[arin-ppml] Incorrect POC on resource records

Andrew Koch andrew.koch at gawul.net
Tue Sep 25 17:28:37 EDT 2012

On Thu, Sep 20, 2012 at 10:32 PM, Ted Mittelstaedt <tedm at ipinc.net> wrote:

> Heather (and John),
>   I frankly believe that ARIN is HOPING that in the case of the abandoned
> legacy resources out there that someone will indeed come along and hack
> them to make a change.
>   ARIN views this issue from a birds eye view not a micro eye view.
> To you or I, an abandoned /24 legacy space these days is enough addressing
> to run a webhosting business that could generate enough
> money to support someone as a full time job.
>   But from ARIN's point of view, a /24 is a microscopic amount
> of the entire IPv4 space they are in charge of, and they don't give
> a rat's ass that some smart cracker may come along and take advantage
> of a loophole to change the POC on it.
>   I have approached ARIN before, through channels, with documented
> proof that once such legacy block is abandoned.  They know it's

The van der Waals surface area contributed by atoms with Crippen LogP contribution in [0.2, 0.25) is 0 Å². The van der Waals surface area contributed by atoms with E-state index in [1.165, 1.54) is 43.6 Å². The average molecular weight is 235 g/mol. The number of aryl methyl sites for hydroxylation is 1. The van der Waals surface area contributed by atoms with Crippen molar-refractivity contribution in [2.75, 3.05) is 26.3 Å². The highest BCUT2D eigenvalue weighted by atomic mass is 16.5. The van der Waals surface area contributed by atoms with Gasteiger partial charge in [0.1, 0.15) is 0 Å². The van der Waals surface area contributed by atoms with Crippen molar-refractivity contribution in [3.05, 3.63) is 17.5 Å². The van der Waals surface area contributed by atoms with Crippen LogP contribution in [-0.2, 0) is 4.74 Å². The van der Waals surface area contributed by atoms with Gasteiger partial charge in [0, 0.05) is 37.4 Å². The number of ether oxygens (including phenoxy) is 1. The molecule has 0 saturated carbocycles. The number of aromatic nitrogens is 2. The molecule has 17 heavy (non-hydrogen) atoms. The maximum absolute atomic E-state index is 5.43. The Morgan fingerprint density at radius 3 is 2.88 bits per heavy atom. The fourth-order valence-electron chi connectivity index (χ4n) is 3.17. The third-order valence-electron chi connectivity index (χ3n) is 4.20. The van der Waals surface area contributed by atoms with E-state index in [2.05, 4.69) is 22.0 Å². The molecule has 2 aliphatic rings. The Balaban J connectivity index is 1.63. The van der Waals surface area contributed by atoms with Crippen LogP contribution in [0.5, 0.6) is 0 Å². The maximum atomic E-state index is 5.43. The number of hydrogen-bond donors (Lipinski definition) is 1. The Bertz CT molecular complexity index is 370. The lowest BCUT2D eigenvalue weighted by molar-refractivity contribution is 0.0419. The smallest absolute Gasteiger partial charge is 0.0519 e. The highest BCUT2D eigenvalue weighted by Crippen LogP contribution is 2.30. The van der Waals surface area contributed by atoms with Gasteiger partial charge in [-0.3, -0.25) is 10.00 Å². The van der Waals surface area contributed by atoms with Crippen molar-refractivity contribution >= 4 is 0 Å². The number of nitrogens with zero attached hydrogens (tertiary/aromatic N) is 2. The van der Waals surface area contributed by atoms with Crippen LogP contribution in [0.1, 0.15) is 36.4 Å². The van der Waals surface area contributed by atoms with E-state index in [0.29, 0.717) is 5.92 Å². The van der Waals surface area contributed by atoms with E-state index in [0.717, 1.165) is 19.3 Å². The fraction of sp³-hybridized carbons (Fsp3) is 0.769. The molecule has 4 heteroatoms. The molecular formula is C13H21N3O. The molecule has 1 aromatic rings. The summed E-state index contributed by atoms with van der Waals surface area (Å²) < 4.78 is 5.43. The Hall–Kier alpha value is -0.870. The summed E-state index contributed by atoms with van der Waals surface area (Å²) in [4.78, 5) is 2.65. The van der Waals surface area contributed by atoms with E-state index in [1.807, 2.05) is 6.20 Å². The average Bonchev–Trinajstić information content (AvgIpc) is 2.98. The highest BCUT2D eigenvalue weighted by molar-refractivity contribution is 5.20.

> abandoned because they have assigned a No, Contact Known NIC handle
> to at least the tech contact.  The Abuse contact on it is going to an
> obvious domain name speculator.
>   But, the organization name on it is a legitimate and existing org.
> My guess is ARIN has no guidelines on what to do in this case - the
> org exists, the street address on it is correct, but none of the POCs
> on it are valid, and the subnet hasn't appeared in the BGP table for
> the past 8 years.
>   So, the addressing sits idle, and unused - and in the meantime there
> are new orgs out there desperate for any amount of IPv4 who cannot take
> advantage of it.


While the addresses may not appear in a BGP table that you can see, that
does not necessarily indicate that they are abandoned, idle or unused. ARIN
seems to have properly judged your report - they cannot know if the ORG,
still a functional business, is utilizing these for any number of other
legitimate non-big-I Internet uses - and therefore has not removed the
registration from the database.

It may be difficult that some organizations may no longer appear to be
using their address space, where others are going to be out-of-luck, but
ARIN policies are very clear in this case - take no action unless directed
by an appropriate POC.

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